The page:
Though the shock value of dropping a sitar into Western pop music has decreased since George Harrison's Hare Krishna days, the metallic, resonant drones of the instrument can still take a normal pop song and twist it into something unexpected. Rishi Dhir, sitarist, bassist and founding member of Elephant Stone, takes full advantage of the juxtaposition.
On her latest album, Pour Une Âme Souveraine, singer and bassist Meshell Ndegeocello performs the songs of Nina Simone. The French title is a nod to the fact that Simone spent the later years of her life in France, but it's also Ndegeocello's way of honoring her idol.
"It means 'for a sovereign soul,' " Ndegeocello tells NPR's Melissa Block. "She was one of the people, but I felt she was like royalty."
Originally published on Mon November 26, 2012 4:29 pm
Andrew W.K., whom NPR Music described as the "long-haired, wild-eyed, keyboard-pounding, sublimely over-the-top party-rocker," won't be taking his party to Bahrain.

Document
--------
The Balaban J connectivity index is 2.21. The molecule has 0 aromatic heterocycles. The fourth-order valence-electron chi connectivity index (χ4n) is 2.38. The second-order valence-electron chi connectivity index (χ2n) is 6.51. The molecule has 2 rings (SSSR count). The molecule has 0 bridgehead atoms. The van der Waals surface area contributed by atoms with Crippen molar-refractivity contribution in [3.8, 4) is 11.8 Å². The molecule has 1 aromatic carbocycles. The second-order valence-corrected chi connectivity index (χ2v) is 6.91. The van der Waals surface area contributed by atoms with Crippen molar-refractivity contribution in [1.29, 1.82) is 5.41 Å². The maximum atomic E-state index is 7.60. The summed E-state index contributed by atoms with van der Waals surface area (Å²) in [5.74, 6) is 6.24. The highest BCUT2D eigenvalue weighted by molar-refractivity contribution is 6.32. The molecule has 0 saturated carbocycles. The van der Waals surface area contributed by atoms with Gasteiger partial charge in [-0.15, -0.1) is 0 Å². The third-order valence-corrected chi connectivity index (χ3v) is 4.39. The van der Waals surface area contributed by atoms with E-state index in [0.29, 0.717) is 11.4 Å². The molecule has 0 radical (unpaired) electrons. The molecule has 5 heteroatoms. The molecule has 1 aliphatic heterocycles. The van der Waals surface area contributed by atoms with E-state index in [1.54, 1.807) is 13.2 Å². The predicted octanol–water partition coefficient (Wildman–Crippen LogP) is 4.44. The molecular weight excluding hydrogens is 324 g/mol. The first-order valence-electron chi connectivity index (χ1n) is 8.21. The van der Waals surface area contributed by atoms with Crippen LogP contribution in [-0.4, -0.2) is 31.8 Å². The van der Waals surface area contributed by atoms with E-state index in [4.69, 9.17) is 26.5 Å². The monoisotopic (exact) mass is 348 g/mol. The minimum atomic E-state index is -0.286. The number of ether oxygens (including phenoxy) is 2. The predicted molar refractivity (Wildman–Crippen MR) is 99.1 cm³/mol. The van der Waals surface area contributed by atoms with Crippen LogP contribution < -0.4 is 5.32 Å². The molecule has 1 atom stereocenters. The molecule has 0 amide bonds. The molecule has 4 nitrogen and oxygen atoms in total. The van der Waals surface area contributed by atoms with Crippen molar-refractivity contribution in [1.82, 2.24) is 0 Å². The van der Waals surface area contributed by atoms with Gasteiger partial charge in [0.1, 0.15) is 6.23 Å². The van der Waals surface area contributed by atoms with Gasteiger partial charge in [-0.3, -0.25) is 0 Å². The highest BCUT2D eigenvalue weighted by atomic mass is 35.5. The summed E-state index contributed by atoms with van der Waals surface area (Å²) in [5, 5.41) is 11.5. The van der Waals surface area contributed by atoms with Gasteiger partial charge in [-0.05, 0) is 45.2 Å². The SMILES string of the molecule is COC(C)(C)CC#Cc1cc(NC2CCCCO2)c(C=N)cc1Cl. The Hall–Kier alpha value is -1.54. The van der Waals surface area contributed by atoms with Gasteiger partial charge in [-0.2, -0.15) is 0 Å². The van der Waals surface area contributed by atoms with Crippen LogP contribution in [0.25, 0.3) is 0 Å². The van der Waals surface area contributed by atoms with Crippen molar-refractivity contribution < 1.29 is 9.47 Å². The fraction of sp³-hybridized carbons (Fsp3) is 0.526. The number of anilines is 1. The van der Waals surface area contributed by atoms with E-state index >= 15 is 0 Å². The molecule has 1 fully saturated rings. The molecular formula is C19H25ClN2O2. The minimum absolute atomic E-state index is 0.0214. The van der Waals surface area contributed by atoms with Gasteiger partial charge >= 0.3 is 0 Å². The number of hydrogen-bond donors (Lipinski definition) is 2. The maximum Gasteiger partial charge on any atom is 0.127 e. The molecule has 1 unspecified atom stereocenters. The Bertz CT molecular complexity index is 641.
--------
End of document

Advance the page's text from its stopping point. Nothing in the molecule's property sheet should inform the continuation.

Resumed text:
At least not on the government's dime.The State Department has rescinded its invitation, stopped the music if you will, just as word started to spread that the U.S. Embassy in Manama had invited W.K. to perform.
Martha Wainwright's songs examine uncomfortable moments and life experiences gone wrong, but as she acknowledges in between songs at this Tiny Desk Concert, she often has to fudge her own life story to make the details more unsettling. ("Take everything with a grain of salt," she says, "except the good stuff.") What she does is the opposite of sugarcoating: She roughs up life's smooth spots, then digs her fingertips into the cracks that form.